of the old philosophers, especially Aristotle, of whom they knew but
little. But it is applicable, at any rate, to the Scholasticism of
later days. The confidence with which its older exponents had thought
to explain and establish orthodoxy by means of their favourite science,
was gone; all the more, therefore, should that science keep silence in
face of the commands of the Church. Men, moreover, had grown tired of
the old questions of philosophy about the reality and real existence
of Universals. It had been formerly a question of dispute whether our
general ideas had a real existence, or whether they were nothing
more than words or names, mere abstractions, comprehending the
individual, which alone was supposed to possess Reality. At that
time the latter doctrine, that of Nominalism, as it was called,
prevailed. At length, these new or 'modern' philosophers abandoned
the question of Realism, and the relation of thought to Reality, in
favour of a system of pure logic or dialectics, dealing with the
mere forms and expressions of thought, the formal analysis of ideas
and words, the mutual relation of propositions and conclusions--in
short, all that constitutes what we call formal logic, in its widest
acceptation. At this point, the far-famed scholastic intellect, with
its subtleties, its fine distinctions, its nice questions, its
sophistical conclusions, reached its zenith.

To this logic Trutvetter also devoted himself, and in it he taught
his pupils. He had just then published a series of treatises on the
subject. To him this study was real earnest. Compared with others,
he has shown in these excursions a cautious and discreet moderation,
and no inclination for the quarrels and verbal combats often dear to
logicians. The same can be said of his colleague Usingen. Trutvetter
has shown also that he enjoyed and was widely read in earlier and
modern, especially, of course, in Scholastic literature, including
the works not only of the most important, but also of very obscure
authors. We can imagine what delight he took in all this when in his
professor's chair, and how much he expected from his pupils.

At Erfurt meanwhile, and by this same philosophical facility, a
fresh and vigorous impulse was being given to that study of
classical antiquity, which gave birth to a new learning, and ushered
in a new era of intellectual culture in Germany. We have already had
occasion to refer to the movement and influence of Humanism at the
schools which Luther attended at Magdeburg and Eisenach. He now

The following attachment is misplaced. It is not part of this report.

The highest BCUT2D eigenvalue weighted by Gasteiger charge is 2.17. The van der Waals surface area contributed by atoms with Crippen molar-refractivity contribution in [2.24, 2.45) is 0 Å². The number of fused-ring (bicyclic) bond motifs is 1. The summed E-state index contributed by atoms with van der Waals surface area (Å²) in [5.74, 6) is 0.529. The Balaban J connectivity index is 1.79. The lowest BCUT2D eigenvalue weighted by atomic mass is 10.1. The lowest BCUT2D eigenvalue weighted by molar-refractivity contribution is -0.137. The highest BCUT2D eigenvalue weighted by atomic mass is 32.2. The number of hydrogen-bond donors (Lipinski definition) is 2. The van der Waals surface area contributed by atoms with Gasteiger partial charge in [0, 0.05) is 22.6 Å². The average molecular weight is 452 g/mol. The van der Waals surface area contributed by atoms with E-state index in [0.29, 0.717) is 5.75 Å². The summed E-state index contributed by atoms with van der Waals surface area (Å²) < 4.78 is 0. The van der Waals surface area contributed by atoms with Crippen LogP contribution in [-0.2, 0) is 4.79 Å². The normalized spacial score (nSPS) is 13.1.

found himself at one of the chief nurseries of these 'arts and
letters' in Germany, nay, at the very place where their richest
blossoms were unfolded. Erfurt could boast of having issued the
first Greek book printed in Germany in Greek type, namely, a
grammar, printed in Luther's first year at the University. It was
the Greek and Latin poets, in particular, whose writings stirred the
enthusiasm and emulation of the students. For refined expression and
learned intercourse, the fluent and elegant Latin language was
studied, as given in the works of classical writers. But far more
important still was the free movement of thought, and the new world
of ideas thus opened up.

In proportion as these young disciples of antiquity learned to
despise the barbarous Latin and insipidity of the monkish and
scholastic education of the day, they began to revolt against
Scholasticism, against the dogmas of faith propounded by the Church,
and even against the religious opinions of Christendom in general.
History shows us the different paths taken, in this respect, by the
Humanists; and we shall come across them, in another way, during the
career of the Reformer, as having an important influence on the
course of the Reformation. With many, an honest striving after
religion and morality allied itself with the impulse for independent
intellectual culture, and tried to utilise it for improving the
condition of the Church. When the struggle of the Reformation began,
some followed Luther and the other religious teachers on his side,
some, shrinking back from his trenchant conclusions, and, above all,
concerned for their own stock-in-trade of learning, counselled
others to practise prudence and moderation, and themselves retired
to the service of their muses. Others again, broke away altogether
from the Christian faith and the principles of Christian morality.
They took delight in a new life of Heathenism, devoted sometimes to
sensual pleasures and gross immoralities, sometimes to the
indulgence of refined tastes and the enjoyment of art. These latter
never raised a weapon against the Church, but for the most part
accommodated themselves to her forms. In her teachings, her
ordinances, and her discipline, they saw something indispensable to
the multitude, as whose conscious superiors they behaved. Indeed,
they themselves wielded this government in the Church, and
comfortably enjoyed their authority and its fruits. In Italy, at
Rome, and on the Papal chair these despotic pretensions were then
asserted without shame or reserve. In Germany, on the other hand,
the leading champions of the new learning, even when in open arms
against the barbarism of the monks and clergy, sought, for
themselves and their disciples, to remain faithful on the ground of
their Mother Church. At Erfurt, in particular, the relations between
them and the representatives of Scholasticism were peaceful,
unconstrained, and friendly. The dry writings of a Trutvetter they
prefaced with panegyrics in Latin verse, and the Trutvetter would
try to imitate their purer style.

Some talented young students of the classics at Erfurt formed
themselves into a small coterie of their own. They enjoyed the
cheerful pleasures of youthful society, nor were poetry and wine